'Profiteering crisis'

As inflation hits 40-year record high, Unite reiterates call for action on profiteering

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Inflation has hit a 40-year high according to the latest figures published today (August 17), which showed the RPI measure of inflation skyrocketing to 12.3 per cent in July, up from 11.8 per cent in June.

The newest data from the Office for National Statistics (ONS) showed that rising food prices were the main driver of the latest rise in inflation, with food items as a whole rising by 12.7 per cent in July, up from 9.4 per cent the previous month. Prices for basics such as bread, milk, cheese and eggs have risen the fastest over the last month.

The ongoing rise in inflation may only get worse, with the National Institute of Economic and Social Research estimating that RPI inflation could exceed 17 per cent by the end of the year.

The latest grim inflation figures are more bad news for millions of workers and their families, after new data from the ONS showed that the value of UK workers’ wages has fallen at the fastest rate in over 20 years this June.

The figures showed that the real value of workers’ wages, measured against skyrocketing inflation, has fallen by 3 per cent in the three months to June – the fastest drop since records began in 2001.

Unite has reiterated that that the latest spike in inflation, accompanied by a huge drop in wages, once again highlights the fact that it is profiteering causing inflation, not wages.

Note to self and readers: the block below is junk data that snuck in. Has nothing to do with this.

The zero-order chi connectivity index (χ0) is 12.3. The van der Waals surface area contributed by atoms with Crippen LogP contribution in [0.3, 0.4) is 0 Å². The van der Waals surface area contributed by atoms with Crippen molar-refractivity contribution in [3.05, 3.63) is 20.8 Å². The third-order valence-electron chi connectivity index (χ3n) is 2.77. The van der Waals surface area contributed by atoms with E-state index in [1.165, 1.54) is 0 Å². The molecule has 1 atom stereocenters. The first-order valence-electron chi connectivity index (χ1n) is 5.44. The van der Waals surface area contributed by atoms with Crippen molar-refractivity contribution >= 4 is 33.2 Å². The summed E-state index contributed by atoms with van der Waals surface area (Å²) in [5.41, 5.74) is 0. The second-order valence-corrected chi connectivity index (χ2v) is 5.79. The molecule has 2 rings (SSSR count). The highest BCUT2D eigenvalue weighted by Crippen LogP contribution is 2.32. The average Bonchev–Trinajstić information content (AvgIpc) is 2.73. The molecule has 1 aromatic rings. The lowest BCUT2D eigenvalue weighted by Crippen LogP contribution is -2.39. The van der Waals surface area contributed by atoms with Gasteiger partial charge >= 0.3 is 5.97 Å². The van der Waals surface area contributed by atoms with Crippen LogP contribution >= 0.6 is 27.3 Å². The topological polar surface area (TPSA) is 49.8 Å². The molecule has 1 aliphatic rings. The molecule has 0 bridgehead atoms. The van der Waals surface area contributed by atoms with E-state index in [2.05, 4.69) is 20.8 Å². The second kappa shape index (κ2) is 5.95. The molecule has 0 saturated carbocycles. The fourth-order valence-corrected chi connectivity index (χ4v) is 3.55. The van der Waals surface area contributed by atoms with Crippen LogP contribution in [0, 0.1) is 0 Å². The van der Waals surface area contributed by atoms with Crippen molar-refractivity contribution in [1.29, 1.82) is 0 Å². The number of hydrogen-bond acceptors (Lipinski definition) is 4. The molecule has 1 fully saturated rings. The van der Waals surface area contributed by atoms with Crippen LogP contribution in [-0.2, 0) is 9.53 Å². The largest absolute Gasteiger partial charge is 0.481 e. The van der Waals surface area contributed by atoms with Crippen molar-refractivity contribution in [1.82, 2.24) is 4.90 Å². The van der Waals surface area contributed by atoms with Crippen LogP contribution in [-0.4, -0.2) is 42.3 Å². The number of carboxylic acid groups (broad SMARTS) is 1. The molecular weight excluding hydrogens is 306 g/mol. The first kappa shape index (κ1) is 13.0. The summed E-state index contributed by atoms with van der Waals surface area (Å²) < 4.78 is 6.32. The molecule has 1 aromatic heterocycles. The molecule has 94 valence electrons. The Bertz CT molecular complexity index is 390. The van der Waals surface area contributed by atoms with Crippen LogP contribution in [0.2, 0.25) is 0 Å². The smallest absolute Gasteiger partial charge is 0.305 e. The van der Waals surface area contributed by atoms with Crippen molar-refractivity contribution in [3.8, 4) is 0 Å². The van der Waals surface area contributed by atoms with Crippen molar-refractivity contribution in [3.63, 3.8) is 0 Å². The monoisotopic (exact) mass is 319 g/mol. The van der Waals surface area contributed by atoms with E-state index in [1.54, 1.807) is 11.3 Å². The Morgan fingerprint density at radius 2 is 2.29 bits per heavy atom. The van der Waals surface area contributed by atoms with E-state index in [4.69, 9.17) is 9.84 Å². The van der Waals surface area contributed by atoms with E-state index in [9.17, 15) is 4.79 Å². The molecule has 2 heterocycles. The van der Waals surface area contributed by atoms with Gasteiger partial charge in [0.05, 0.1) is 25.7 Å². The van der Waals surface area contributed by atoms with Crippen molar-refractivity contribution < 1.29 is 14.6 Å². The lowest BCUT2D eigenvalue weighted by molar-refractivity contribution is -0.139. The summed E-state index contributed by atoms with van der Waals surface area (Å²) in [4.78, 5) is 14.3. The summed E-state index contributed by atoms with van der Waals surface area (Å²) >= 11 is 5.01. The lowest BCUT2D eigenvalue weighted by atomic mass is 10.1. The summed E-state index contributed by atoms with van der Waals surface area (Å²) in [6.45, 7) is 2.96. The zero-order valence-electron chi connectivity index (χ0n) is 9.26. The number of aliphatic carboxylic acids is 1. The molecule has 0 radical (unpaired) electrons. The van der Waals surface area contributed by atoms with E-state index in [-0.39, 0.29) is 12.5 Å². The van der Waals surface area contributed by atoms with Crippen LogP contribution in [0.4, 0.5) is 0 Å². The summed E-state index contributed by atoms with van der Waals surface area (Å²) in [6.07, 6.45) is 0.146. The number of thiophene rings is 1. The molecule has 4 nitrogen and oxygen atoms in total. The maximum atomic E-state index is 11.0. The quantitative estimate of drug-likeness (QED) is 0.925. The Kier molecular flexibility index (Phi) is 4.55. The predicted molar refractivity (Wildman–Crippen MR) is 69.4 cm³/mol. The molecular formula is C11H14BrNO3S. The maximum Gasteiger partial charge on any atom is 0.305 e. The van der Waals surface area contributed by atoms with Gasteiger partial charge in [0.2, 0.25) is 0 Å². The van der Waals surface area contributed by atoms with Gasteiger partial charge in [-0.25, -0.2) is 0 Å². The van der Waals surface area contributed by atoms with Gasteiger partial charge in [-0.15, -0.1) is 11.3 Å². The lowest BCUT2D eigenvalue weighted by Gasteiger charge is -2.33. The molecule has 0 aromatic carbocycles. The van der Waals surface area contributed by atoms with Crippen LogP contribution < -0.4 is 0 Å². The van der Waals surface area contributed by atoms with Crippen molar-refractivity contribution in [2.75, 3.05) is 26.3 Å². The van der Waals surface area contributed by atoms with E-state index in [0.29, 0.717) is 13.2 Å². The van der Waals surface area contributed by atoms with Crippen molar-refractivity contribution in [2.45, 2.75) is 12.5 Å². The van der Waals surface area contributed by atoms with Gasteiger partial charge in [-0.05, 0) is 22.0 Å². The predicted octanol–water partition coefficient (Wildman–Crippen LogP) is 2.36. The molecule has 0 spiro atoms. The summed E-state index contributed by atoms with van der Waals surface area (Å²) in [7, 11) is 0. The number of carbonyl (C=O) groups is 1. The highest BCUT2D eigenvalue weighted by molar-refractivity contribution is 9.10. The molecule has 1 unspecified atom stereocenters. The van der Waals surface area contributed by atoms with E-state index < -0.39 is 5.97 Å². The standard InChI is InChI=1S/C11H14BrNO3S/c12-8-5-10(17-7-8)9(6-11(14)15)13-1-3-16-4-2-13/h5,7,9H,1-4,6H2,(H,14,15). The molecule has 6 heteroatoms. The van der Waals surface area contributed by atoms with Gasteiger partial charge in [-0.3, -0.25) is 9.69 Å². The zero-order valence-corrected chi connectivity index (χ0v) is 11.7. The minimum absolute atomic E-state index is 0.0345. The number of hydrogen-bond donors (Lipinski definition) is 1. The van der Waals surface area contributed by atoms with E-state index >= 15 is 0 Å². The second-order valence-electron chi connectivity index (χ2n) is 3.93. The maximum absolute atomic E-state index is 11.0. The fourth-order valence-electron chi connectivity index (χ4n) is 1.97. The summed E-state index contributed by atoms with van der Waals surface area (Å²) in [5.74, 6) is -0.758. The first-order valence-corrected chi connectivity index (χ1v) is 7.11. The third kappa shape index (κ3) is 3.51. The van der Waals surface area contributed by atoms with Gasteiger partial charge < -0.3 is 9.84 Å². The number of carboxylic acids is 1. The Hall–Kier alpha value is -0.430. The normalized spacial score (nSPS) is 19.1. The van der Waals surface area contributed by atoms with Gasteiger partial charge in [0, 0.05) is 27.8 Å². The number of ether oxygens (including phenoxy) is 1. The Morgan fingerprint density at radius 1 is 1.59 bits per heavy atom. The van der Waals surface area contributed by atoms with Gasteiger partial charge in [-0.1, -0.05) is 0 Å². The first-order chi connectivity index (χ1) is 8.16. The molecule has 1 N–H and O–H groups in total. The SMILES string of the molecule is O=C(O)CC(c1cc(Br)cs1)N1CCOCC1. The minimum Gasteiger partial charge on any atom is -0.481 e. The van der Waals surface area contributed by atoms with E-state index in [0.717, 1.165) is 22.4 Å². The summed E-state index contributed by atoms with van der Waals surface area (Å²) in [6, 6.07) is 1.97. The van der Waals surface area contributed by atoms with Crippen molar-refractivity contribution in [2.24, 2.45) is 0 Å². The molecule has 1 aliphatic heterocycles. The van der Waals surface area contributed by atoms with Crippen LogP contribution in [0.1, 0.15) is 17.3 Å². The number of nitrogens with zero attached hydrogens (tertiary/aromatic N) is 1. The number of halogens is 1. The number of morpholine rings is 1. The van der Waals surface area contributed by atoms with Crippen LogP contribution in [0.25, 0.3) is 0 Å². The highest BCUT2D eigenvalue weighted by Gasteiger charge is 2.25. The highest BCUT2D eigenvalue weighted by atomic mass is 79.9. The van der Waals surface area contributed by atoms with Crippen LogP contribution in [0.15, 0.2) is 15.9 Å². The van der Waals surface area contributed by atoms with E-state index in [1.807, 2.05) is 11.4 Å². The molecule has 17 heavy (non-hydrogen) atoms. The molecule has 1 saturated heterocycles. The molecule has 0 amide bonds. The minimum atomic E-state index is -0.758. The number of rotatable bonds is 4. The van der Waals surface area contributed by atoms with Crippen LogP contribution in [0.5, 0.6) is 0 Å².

This was a key finding in a report published by Unite in June on corporate profiteering. The report analysed the UK’s biggest listed companies in the FTSE 350, whose profit margins are an astonishing 73 per cent higher than pre-pandemic levels in 2019. Even after removing energy companies – whose staggering profits have been widely reported –from the analysis, profit margins of the remaining companies are still up by 43 per cent.  

Commenting on the latest inflation figures, Unite general secretary Sharon Graham said, “Today inflation reached new perilous levels for workers and their families. Yesterday, real wages fell to the lowest on record. So, if today’s figures prove anything it’s that wages are not driving inflation. Since the pandemic, the FTSE top 350 have seen profits soar by 43 per cent. Britain has a profiteering crisis – when is something going to be done about that?”

By Hajera Blagg

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